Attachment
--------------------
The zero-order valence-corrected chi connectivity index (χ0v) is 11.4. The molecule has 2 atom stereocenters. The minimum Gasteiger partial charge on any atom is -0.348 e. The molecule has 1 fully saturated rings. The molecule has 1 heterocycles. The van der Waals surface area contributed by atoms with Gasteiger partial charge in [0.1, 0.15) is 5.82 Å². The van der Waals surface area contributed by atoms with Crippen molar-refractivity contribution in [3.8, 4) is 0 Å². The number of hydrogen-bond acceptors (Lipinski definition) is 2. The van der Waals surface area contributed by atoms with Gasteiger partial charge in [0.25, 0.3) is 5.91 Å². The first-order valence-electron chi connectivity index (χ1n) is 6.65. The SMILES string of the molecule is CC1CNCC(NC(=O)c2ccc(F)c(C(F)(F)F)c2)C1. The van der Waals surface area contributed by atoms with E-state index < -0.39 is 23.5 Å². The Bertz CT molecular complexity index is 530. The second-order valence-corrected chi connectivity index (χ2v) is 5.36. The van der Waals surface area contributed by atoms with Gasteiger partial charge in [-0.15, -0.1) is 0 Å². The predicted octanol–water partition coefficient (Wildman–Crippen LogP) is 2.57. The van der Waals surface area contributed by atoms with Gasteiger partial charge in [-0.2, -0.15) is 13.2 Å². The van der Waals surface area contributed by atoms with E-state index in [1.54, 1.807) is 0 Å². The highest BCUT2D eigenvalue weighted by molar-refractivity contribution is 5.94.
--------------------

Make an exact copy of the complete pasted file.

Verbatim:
The zero-order valence-corrected chi connectivity index (χ0v) is 11.4. The molecule has 2 atom stereocenters. The minimum Gasteiger partial charge on any atom is -0.348 e. The molecule has 1 fully saturated rings. The molecule has 1 heterocycles. The van der Waals surface area contributed by atoms with Gasteiger partial charge in [0.1, 0.15) is 5.82 Å². The van der Waals surface area contributed by atoms with Crippen molar-refractivity contribution in [3.8, 4) is 0 Å². The number of hydrogen-bond acceptors (Lipinski definition) is 2. The van der Waals surface area contributed by atoms with Gasteiger partial charge in [0.25, 0.3) is 5.91 Å². The first-order valence-electron chi connectivity index (χ1n) is 6.65. The SMILES string of the molecule is CC1CNCC(NC(=O)c2ccc(F)c(C(F)(F)F)c2)C1. The van der Waals surface area contributed by atoms with E-state index < -0.39 is 23.5 Å². The Bertz CT molecular complexity index is 530. The second-order valence-corrected chi connectivity index (χ2v) is 5.36. The van der Waals surface area contributed by atoms with Gasteiger partial charge in [-0.15, -0.1) is 0 Å². The predicted octanol–water partition coefficient (Wildman–Crippen LogP) is 2.57. The van der Waals surface area contributed by atoms with Gasteiger partial charge in [-0.2, -0.15) is 13.2 Å². The van der Waals surface area contributed by atoms with E-state index in [1.54, 1.807) is 0 Å². The highest BCUT2D eigenvalue weighted by molar-refractivity contribution is 5.94.